History of Rhetoric, Weeks 8-12: Cicero, Quintilian, and the Roman tradition

As we move from ancient Greece to Rome, we see a number of shifts in how rhetoric is talked about and taught. While ancient Athenian rhetoric’s value was debated for its ability to have citizens participate in civic life, Roman rhetoric was oriented more towards the administration of the empire. While both applications of rhetoric would hope to be practiced virtuously, the Romans give much greater attention to figuring out the nuts and bolts of rhetoric. Many texts on rhetoric were written during this period, usually with the tone of a “how-to” guide for constructing and delivering speeches. While reading through Cicero, the Rhetorica ad Herennium, and later contributors who build on concepts such as stasis theory or the canons of rhetoric, my overall impression of this period was that while rhetoric enjoyed further proliferation and circulation, the actual movement forward of the field tended to be minute from text to text; writing a new handbook of rhetoric mostly meant adding a step or two to an existing process for writing and delivering a speech, for example, or defining an additional few levels of stasis theory, or distinguishing different contexts in which one might give a speech of praise. In practically every case, each subsequent text adds to and complicates previous rhetoricians’ work, rather than simplifying it. All this had the effect of making the Romans a bit of a blur to me, honestly, with their preoccupation with procedure and minutiae.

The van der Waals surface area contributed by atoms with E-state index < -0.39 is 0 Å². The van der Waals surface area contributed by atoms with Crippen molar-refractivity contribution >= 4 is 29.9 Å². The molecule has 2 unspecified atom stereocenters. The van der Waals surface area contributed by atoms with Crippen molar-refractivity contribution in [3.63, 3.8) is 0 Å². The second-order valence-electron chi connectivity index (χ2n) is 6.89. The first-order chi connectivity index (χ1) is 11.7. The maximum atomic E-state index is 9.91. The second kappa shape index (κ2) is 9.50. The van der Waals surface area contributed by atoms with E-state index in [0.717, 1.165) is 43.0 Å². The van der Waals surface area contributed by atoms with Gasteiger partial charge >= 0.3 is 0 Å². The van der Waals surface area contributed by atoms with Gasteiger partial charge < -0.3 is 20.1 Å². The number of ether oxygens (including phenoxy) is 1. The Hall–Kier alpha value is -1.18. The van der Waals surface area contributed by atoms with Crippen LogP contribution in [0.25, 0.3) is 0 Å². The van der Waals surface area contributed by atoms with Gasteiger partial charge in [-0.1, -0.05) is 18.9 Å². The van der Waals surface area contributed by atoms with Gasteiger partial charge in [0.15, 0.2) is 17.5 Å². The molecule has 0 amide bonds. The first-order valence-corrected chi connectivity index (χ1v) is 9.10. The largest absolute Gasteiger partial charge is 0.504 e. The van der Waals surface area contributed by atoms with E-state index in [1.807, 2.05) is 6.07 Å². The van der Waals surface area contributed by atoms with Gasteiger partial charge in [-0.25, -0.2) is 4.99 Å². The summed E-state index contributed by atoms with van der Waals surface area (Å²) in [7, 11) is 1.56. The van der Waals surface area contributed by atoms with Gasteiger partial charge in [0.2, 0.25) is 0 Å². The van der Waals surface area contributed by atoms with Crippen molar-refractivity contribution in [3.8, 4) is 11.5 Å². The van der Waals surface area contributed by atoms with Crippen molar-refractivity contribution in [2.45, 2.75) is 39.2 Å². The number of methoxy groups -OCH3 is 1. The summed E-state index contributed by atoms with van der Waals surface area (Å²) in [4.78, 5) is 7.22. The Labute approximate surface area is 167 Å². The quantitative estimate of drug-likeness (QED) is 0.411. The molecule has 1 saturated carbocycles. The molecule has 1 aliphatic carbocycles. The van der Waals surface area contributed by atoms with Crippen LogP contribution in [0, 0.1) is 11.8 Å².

I feel bad giving such short and general shrift to the great Cicero and other founders of rhetoric, but things didn’t really start getting interesting for me with the Romans until we hit Quintilian. I felt an incredible kinship with Quintilian, who in the Institutes of Oratory seems to be looking for a balance between rhetorical theory, practice, and pedagogy. He’s one of the first rhetoricians to be writing in continuity with a tradition that was influenced by the likes of Cicero and Isocrates, while also attempting to push rhetoric in different directions.

I’ll admit, some of my affinity for Quintilian might also be the circumstances under which I was reading him – it was the night of November 8th, 2016, sitting in my kitchen reading about how Quintilian was writing and thinking about rhetoric’s importance in the decline of the empire, while the results of the US presidential election were being reported on in the background. In Quintilian’s time, rhetoric had become even further diminished and changed from earlier conceptions, so that it was now seen mostly as a tool for training future administrators and magistrates of the empire. While rhetoric enjoyed imperial endowments that allowed it to continue, it was being put to more and more instrumental ends and becoming less and less about empowering individual citizens to participate in civic life. This is the state of affairs in which Quintilian was working, but also, I think, hoping to push back against. Rhetoric as a course of study was to be a lifelong endeavor, under Quintilian’s proposed system of rhetorical education; boys were to be sent to a teacher as soon as he “shall have attained such proficiency in his studies as to be able to comprehend what we have called the first precepts of the teachers of rhetoric.”  The study of rhetoric would foster the culture of a family, with a relationship akin to a parent and child existing between the teacher and student – students would “love their tutors not less than their studies, and regard them as parents, not indeed of their bodies, but of their minds.”